Lecture9 - Bayesian-Decision-Theory


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Lecture9 - Bayesian-Decision-Theory

  1. 1. Introduction to Machine Learning Lecture 9 Bayesian decision theory – An introduction Albert Orriols i Puig aorriols@salle.url.edu i l @ ll ld Artificial Intelligence – Machine Learning Enginyeria i Arquitectura La Salle gy q Universitat Ramon Llull
  2. 2. Recap of Lecture 5-8 LET’S START WITH DATA CLASSIFICATION Slide 2 Artificial Intelligence Machine Learning
  3. 3. Recap of Lectures 5-8 We want to build decision trees How can I automatically generate these types of trees? Decide which attribute we should put in each node Decide a split point Rely on information theory We also saw many other improvements Slide 3 Artificial Intelligence Machine Learning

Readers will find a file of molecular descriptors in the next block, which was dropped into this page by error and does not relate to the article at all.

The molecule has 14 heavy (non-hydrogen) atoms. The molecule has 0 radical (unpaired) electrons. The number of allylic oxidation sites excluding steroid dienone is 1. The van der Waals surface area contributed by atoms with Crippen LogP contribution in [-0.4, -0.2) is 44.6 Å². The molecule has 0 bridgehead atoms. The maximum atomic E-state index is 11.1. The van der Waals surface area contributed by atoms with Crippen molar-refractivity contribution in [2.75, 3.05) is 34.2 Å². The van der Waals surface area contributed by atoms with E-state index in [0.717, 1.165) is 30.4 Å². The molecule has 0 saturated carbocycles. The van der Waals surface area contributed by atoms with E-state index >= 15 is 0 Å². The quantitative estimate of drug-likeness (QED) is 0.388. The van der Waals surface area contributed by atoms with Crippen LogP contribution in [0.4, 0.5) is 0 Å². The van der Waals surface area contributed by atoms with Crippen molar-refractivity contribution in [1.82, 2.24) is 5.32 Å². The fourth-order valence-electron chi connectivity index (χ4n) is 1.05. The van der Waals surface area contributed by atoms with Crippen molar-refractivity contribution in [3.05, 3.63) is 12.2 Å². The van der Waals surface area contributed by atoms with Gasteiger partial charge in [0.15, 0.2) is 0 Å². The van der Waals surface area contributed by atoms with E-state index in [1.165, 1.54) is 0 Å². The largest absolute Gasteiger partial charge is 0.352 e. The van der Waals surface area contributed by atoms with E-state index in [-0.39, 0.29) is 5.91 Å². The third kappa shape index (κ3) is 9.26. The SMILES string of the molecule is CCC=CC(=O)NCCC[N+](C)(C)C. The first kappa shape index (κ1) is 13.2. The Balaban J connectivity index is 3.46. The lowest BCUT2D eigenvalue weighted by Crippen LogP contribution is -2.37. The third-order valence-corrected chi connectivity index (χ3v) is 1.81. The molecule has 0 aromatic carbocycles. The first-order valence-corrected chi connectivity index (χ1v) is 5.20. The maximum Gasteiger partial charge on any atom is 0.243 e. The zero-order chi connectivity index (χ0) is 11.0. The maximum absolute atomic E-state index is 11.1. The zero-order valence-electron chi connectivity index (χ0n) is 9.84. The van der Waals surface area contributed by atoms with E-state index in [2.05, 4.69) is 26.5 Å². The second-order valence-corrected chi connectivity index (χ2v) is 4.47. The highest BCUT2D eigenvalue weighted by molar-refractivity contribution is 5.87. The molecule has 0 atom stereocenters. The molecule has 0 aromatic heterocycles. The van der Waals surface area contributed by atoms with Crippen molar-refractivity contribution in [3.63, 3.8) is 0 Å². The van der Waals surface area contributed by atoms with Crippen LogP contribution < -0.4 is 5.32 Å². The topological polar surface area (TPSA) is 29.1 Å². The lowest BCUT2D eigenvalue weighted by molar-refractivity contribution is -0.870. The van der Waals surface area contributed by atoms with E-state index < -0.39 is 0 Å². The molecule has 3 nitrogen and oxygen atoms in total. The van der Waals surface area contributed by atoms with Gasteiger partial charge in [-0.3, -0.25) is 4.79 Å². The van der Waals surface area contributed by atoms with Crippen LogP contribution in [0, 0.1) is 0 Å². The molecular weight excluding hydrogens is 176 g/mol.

4. 4. Recap of Lecture 5-8 From kNN to CBR 15-NN 1-NN Key aspects Value of k Distance functions Slide 4 Artificial Intelligence Machine Learning
  5. 5. Today’s Agenda Could we use probability to classify? p y y Where all began Some anecdotes on the correct use of probabilities b biliti Slide 5 Artificial Intelligence Introduction to C++
  6. 6. Why Bother about Prob.? The world is a very uncertain place Almost 40 years of AI and ML dealing with uncertain domains Some researchers decided to employ ideas from probability to model concepts Before saying more let’s go to the beginning more… let s Slide 6 Artificial Intelligence Machine Learning
  7. 7. Meeting the Reverend Thomas Bayes Two main works: Divine Benevolence or an Attempt to Benevolence, Prove That the Principal End of the Divine Providence and Government is the Happiness of Hi C t H i f His Creatures (1731) An Introduction to the Doctrine of Fluxions, and a Defence of the Mathematicians Against the Objections of the Author of the Analyst (published anonymously in 1736) But we are especially interested in: Essay Towards Solving a Problem in the Doctrine of Chances (1764) which was actually published p yp posthumously by Richard Price yy Slide 7 Artificial Intelligence Machine Learning